The Los Angeles Kings set a league record when they beat Chicago 5-4 in OT for their third straight road win in a Game 7. But they'll need a more consistent game-to-game effort in the Stanley Cup final - or their luck could run out.
The Los Angeles Kings need to tighten up, because they just set a record they shouldn’t be too excited about.
With their 5-4 overtime victory over the Chicago Blackhawks on Sunday, the Kings became the first NHL team to win three straight Game 7s on the road in the Stanley Cup playoffs. Obviously, the record is a clear indicator this team knows how to win when everything is on the line, but consider the reasons for playing all those Game 7s.
In the first round, they went down three games to none against the San Jose Sharks while getting outscored 17-8. Then Jonathan Quick started playing like his Conn Smythe-winning self and the Kings essentially gutted the Sharks, outscoring them 18-5 over the final four games. An impressive comeback, to be sure, but one that wouldn’t have been necessary if the Kings were dialed in from the outset.
L.A. almost let it all get away again in the second round against the Anaheim Ducks. After winning Games 1 and 2, the Kings lost three straight, albeit in tight contests each time. Again, they clawed back from the brink of elimination to win Game 6 before exploding for a 6-2 victory in Game 7 and advancing to the West final.
And let’s not forget, L.A. could’ve avoided this Game 7, too. The Kings and Hawks are as evenly-matched as it gets, but L.A. had an edge in Game 5, when they led the series 3-1 and led the game 4-3 before the third period. They had the Hawks over a barrel, but they couldn’t find the killer instinct to finish them off. Instead, the Blackhawks tied it up and won in double-OT. Then, they beat the Kings again on Friday to force Game 7.
The Kings are obviously comfortable in Game 7 situations. Just ask ‘Mr. Game 7,’ Justin Williams, whose goal on Sunday tied him with Glenn Anderson for the most scored in Game 7s, and whose assist broke Doug Gilmour’s Game 7 points record. Williams, Marian Gaborik and Mike Richards are all a perfect 7-0 in Game 7s now.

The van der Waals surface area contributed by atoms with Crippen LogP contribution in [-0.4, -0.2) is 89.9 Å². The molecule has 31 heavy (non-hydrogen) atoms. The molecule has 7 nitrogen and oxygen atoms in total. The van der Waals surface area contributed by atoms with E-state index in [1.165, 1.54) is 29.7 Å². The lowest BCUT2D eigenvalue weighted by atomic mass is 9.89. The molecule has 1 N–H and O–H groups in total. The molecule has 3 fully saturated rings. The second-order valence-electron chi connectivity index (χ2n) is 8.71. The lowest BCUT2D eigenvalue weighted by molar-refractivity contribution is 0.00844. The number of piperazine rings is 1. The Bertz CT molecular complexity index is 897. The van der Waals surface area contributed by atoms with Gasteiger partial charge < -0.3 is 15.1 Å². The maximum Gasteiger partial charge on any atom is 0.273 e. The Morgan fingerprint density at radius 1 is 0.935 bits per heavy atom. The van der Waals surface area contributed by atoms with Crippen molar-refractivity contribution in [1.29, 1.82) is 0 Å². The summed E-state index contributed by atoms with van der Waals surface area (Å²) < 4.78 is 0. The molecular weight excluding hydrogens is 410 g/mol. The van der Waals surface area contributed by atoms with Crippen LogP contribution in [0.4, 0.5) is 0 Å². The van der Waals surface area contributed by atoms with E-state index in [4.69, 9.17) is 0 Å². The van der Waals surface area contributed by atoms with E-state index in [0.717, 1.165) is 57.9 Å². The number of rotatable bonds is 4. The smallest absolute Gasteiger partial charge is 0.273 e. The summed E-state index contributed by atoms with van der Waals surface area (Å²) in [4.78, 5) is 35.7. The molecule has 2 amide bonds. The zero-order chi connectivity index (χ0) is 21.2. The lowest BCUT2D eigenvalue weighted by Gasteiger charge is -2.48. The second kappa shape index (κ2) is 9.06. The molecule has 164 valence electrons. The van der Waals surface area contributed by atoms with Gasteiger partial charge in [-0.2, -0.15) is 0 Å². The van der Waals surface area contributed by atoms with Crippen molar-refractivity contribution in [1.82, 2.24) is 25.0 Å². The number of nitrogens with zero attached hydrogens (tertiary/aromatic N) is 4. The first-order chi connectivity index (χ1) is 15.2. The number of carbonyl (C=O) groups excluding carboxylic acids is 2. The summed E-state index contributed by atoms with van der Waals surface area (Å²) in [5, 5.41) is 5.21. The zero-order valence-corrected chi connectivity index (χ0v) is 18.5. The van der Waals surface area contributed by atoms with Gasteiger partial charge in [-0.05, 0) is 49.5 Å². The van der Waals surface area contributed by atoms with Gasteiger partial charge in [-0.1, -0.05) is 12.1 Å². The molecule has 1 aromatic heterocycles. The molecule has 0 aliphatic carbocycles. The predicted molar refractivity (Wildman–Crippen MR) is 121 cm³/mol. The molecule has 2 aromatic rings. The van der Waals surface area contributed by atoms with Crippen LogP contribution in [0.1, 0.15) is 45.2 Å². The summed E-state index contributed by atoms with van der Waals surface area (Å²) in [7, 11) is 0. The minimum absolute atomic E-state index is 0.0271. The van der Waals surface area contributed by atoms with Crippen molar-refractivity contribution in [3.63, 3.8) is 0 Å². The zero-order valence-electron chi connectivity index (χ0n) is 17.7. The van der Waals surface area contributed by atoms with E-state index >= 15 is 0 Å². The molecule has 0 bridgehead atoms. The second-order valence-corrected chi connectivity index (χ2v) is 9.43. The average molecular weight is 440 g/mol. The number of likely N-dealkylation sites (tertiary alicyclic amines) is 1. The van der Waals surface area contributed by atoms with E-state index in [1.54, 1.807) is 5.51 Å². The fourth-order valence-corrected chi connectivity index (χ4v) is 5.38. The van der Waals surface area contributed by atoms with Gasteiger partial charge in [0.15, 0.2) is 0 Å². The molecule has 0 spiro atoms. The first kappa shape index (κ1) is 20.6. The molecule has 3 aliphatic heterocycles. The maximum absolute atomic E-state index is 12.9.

“We’ve battled back so many times this year and so many times in these playoffs,” Williams said after Sunday’s game. “We said, ‘Why not again today?’”
Good for Williams. But there’s a reason people love watching a Game 7: anything can happen, and anyone can win.
Anything and everything happened on Sunday. The puck was unpredictable all night, wobbling and ricocheting around like an air hockey disc. Every goal was a tip-in or a double-bounce or a wild rebound. Brandon Saad scored from an unusual spot, beside the net at the goal line. Jonathan Toews scored off a perfect pass from Patrick Kane’s hockey pants. Marian Gaborik collected a rebound off his own chest and put it behind Corey Crawford. Patrick Sharp bounced the puck off Jake Muzzin for one of his goals, and Jeff Carter beat Crawford by batting the puck in at crossbar-level with the shaft of his stick.
It was a weird, weird night. In one of the weirdest turns, a 3.7-magnitude earthquake hit Los Angeles during the third period, shaking the Kings’ home city some 3,000 kilometers away.
And Jonathan Quick added to the growing “Ballad of the Water Bottle” by briefly holding up a faceoff in overtime before the Kings scored their winner. Quick saw the referee inspecting the faceoff dot, so he slid his water bottle over to help with repairs. It wasn’t necessary, but it bought the Kings a few seconds of rest.
Those few seconds probably had as much impact on the game as the earthquake 3,000 kilometers away, but don’t be surprised if you read stories crediting one, the other, or both with giving the Kings the edge, ridiculous as both notions are.
Now, the Kings will get a few days off before they face the New York Rangers, who also love Game 7.
The Rangers won a back-and-forth seven-game series with the Philadephia Flyers in the first round this year. They also came back from a 3-1 series deficit to beat the heavily-favoured Pittsburgh Penguins in the second round. A year ago, the Rangers beat Washington in Game 7, and two years ago, they edged out both Washington and Ottawa in Game 7s.
So if the Kings think they're safe waiting until the end to turn on the jets, they might have another thing coming.
The Kings will need to get their work done early in the Stanley Cup final if they want to be successful. Because they may have the highest-scoring player in Game 7 history, but the Rangers have someone equally impressive.
Henrik Lundqvist holds an NHL record with five straight Game 7 wins, and is 5-1 in Game 7s lifetime, with a 1.00 goals-against average, .965 save percentage and one shutout.
The Stanley Cup final will certainly see a royal coronation. But don't forget: 'King Henrik' wants to rule, too.